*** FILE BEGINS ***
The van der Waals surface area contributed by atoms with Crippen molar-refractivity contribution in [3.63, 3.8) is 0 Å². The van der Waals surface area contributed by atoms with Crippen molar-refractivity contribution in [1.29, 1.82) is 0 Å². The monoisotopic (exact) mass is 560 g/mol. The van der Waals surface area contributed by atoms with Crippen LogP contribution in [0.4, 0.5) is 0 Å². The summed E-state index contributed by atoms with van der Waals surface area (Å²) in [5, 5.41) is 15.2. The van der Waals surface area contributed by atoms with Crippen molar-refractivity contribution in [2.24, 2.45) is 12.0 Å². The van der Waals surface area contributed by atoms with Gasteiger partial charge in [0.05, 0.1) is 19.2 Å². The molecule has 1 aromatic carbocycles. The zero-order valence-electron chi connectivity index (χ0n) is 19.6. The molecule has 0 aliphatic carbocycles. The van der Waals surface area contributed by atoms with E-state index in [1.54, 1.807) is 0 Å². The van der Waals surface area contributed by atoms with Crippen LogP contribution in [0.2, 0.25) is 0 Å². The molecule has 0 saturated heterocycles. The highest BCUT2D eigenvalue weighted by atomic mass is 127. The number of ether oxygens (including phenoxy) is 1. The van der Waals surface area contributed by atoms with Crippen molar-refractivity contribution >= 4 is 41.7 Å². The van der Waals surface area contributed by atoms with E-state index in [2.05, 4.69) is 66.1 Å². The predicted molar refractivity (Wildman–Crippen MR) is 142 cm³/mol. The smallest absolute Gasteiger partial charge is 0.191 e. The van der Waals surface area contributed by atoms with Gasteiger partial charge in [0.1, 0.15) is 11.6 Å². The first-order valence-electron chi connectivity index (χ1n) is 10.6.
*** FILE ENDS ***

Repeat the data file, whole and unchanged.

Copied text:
The van der Waals surface area contributed by atoms with Crippen molar-refractivity contribution in [3.63, 3.8) is 0 Å². The van der Waals surface area contributed by atoms with Crippen molar-refractivity contribution in [1.29, 1.82) is 0 Å². The monoisotopic (exact) mass is 560 g/mol. The van der Waals surface area contributed by atoms with Crippen LogP contribution in [0.4, 0.5) is 0 Å². The summed E-state index contributed by atoms with van der Waals surface area (Å²) in [5, 5.41) is 15.2. The van der Waals surface area contributed by atoms with Crippen molar-refractivity contribution in [2.24, 2.45) is 12.0 Å². The van der Waals surface area contributed by atoms with Gasteiger partial charge in [0.05, 0.1) is 19.2 Å². The molecule has 1 aromatic carbocycles. The zero-order valence-electron chi connectivity index (χ0n) is 19.6. The molecule has 0 aliphatic carbocycles. The van der Waals surface area contributed by atoms with E-state index in [1.54, 1.807) is 0 Å². The van der Waals surface area contributed by atoms with Crippen LogP contribution in [0.2, 0.25) is 0 Å². The molecule has 0 saturated heterocycles. The highest BCUT2D eigenvalue weighted by atomic mass is 127. The number of ether oxygens (including phenoxy) is 1. The van der Waals surface area contributed by atoms with Crippen molar-refractivity contribution >= 4 is 41.7 Å². The van der Waals surface area contributed by atoms with E-state index in [2.05, 4.69) is 66.1 Å². The predicted molar refractivity (Wildman–Crippen MR) is 142 cm³/mol. The smallest absolute Gasteiger partial charge is 0.191 e. The van der Waals surface area contributed by atoms with Gasteiger partial charge in [0.1, 0.15) is 11.6 Å². The first-order valence-electron chi connectivity index (χ1n) is 10.6.